Americans commemorate 9/11 with somber tributes, volunteer projects and monuments to victims. The families, friends and co-workers of 9/11 victims attend ceremonies at the World Trade Center, the Pentagon and a field in Pennsylvania — vowing to Never Forget the day that terrorists in hijacked planes carried out the deadliest terror attack on American soil.
The 9/11 Memorial & Museum pays tribute to the victims and honors the survivors of the September 11, 2001 and February 26, 1993 terror attacks and observes the anniversary of the end of the 9/11 rescue and recovery efforts.
At the annual observance held at the 9/11 Memorial in lower Manhattan, family members of the victims read aloud the names of those killed in the 9/11 attacks and in the 1993 World Trade Center bombing. The 9/11 Memorial & Museum also presents the commemorative public art installation Tribute in Light, which shines annually on the night of September 11.
Join students and teachers from around the world to commemorate the 19th anniversary of 9/11 by registering for the 9/11 Memorial & Museum’s free Anniversary in the Schools program. View a film highlighting first-person accounts of the attacks and their aftermath and connect with Museum staff in real-time through an interactive live chat. The 30-minute program will be available on demand throughout the day.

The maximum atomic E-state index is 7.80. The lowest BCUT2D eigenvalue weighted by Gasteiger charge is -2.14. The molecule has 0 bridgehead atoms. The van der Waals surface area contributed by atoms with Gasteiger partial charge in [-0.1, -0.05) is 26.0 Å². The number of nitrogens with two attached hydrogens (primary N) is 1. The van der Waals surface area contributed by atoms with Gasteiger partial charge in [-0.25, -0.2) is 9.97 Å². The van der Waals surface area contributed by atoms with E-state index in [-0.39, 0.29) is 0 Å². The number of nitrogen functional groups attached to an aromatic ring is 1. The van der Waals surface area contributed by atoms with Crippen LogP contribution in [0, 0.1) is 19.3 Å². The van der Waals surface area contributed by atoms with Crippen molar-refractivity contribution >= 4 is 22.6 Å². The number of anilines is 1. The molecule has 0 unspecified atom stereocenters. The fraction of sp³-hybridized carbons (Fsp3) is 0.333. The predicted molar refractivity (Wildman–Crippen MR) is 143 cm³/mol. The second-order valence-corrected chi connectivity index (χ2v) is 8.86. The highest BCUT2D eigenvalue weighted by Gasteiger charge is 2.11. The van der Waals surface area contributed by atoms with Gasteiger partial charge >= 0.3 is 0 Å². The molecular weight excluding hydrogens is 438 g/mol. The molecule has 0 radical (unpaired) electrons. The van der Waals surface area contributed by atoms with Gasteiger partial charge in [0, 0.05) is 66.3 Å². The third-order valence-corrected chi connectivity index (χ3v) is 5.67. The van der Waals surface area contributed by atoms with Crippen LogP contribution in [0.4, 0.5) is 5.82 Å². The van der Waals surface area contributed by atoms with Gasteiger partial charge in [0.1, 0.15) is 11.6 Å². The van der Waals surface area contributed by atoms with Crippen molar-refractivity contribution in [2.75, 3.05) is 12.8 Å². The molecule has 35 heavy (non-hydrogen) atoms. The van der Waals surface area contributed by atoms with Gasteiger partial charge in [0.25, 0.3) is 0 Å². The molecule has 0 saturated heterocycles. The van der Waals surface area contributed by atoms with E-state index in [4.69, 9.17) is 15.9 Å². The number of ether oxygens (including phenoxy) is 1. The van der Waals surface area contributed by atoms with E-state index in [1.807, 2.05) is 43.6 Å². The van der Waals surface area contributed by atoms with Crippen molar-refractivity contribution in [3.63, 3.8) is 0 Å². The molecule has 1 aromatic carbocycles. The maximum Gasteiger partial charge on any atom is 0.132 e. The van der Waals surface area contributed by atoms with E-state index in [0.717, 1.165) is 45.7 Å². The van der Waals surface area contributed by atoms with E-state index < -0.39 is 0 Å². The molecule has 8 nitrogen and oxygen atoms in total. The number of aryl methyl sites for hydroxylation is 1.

In the aftermath of September 11, 2001, people around the United States and the world struggled with how to comprehend and respond to the terrorist attacks. Professional artists turned to their practice to honor the victims, comfort those left behind, and mentally process the tragedy. Created in a range of materials and genres, including sculpture, painting, video, drawing, and collage, these works offer a lens through which to interpret the events surrounding the attacks.
There are more than 150 works created by professional artists in the 9/11 Memorial Museum’s Collection. A selection of these works is presented on this website.
These primary resources include speeches, executive orders, legislative acts and debates, and government reports from the decade after the 9/11 attacks. Additional materials will be added on a rolling basis.
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Ontology Tags Arts & Entertainment: (1) Authorship & Composition – Social Issues Through Art & Literature (2) Mirror of Society – Philosophical Reflections | Conflict & Defense: Terrorism, Wars & Conflict – In the World Today | Economy & Markets: Architectural Advancements – Worlds of Glass and Steel | Societies: (1) Inhabiting Our World – Religion in the World (2) Uncovering Social Issues – Patriotism
Search Terms Challenging Problems: (1) Questions – (a) Assist Others (b) Compassion for the Unknown (2) Humans in the World – (a) Historical Times & Periods (b) News, Events & Politics (c) Terrorism, Wars & Conflicts | Intended Learning Outcomes: Instilled Citizenship Values: (1) Express Empathy & Compassion (2) Societal Influence & Political World | CTEs & Disciplines: (1) Arts & Entertainment (2) Religion (3) National History